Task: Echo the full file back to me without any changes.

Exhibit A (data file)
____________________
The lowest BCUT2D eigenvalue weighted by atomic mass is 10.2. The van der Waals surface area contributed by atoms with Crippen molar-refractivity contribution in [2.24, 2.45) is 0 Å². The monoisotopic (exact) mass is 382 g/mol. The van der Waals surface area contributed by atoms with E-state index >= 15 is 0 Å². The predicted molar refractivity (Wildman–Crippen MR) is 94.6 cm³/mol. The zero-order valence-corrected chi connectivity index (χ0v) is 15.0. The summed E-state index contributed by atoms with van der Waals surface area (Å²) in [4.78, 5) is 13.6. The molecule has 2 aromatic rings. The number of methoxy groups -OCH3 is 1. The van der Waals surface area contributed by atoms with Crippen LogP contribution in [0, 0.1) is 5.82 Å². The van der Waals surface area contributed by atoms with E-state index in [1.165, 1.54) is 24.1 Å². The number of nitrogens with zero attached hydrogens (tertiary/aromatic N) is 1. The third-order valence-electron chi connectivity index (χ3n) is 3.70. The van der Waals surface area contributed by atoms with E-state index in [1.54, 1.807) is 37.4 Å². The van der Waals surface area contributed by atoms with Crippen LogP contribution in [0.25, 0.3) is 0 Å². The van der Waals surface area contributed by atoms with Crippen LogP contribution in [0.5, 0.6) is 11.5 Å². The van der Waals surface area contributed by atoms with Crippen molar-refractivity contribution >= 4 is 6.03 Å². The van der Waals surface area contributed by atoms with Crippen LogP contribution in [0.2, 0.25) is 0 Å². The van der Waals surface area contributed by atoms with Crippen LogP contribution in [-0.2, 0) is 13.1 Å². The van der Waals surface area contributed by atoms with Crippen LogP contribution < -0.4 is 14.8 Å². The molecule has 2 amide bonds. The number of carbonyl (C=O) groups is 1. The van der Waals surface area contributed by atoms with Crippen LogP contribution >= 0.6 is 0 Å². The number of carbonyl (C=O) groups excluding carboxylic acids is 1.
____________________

The lowest BCUT2D eigenvalue weighted by atomic mass is 10.2. The van der Waals surface area contributed by atoms with Crippen molar-refractivity contribution in [2.24, 2.45) is 0 Å². The monoisotopic (exact) mass is 382 g/mol. The van der Waals surface area contributed by atoms with E-state index >= 15 is 0 Å². The predicted molar refractivity (Wildman–Crippen MR) is 94.6 cm³/mol. The zero-order valence-corrected chi connectivity index (χ0v) is 15.0. The summed E-state index contributed by atoms with van der Waals surface area (Å²) in [4.78, 5) is 13.6. The molecule has 2 aromatic rings. The number of methoxy groups -OCH3 is 1. The van der Waals surface area contributed by atoms with Crippen LogP contribution in [0, 0.1) is 5.82 Å². The van der Waals surface area contributed by atoms with E-state index in [1.165, 1.54) is 24.1 Å². The number of nitrogens with zero attached hydrogens (tertiary/aromatic N) is 1. The third-order valence-electron chi connectivity index (χ3n) is 3.70. The van der Waals surface area contributed by atoms with E-state index in [1.54, 1.807) is 37.4 Å². The van der Waals surface area contributed by atoms with Crippen LogP contribution in [0.25, 0.3) is 0 Å². The van der Waals surface area contributed by atoms with Crippen LogP contribution in [0.5, 0.6) is 11.5 Å². The van der Waals surface area contributed by atoms with Crippen molar-refractivity contribution >= 4 is 6.03 Å². The van der Waals surface area contributed by atoms with Crippen LogP contribution in [0.2, 0.25) is 0 Å². The van der Waals surface area contributed by atoms with Crippen LogP contribution in [-0.2, 0) is 13.1 Å². The van der Waals surface area contributed by atoms with Crippen LogP contribution < -0.4 is 14.8 Å². The molecule has 2 amide bonds. The number of carbonyl (C=O) groups is 1. The van der Waals surface area contributed by atoms with Crippen LogP contribution >= 0.6 is 0 Å². The number of carbonyl (C=O) groups excluding carboxylic acids is 1.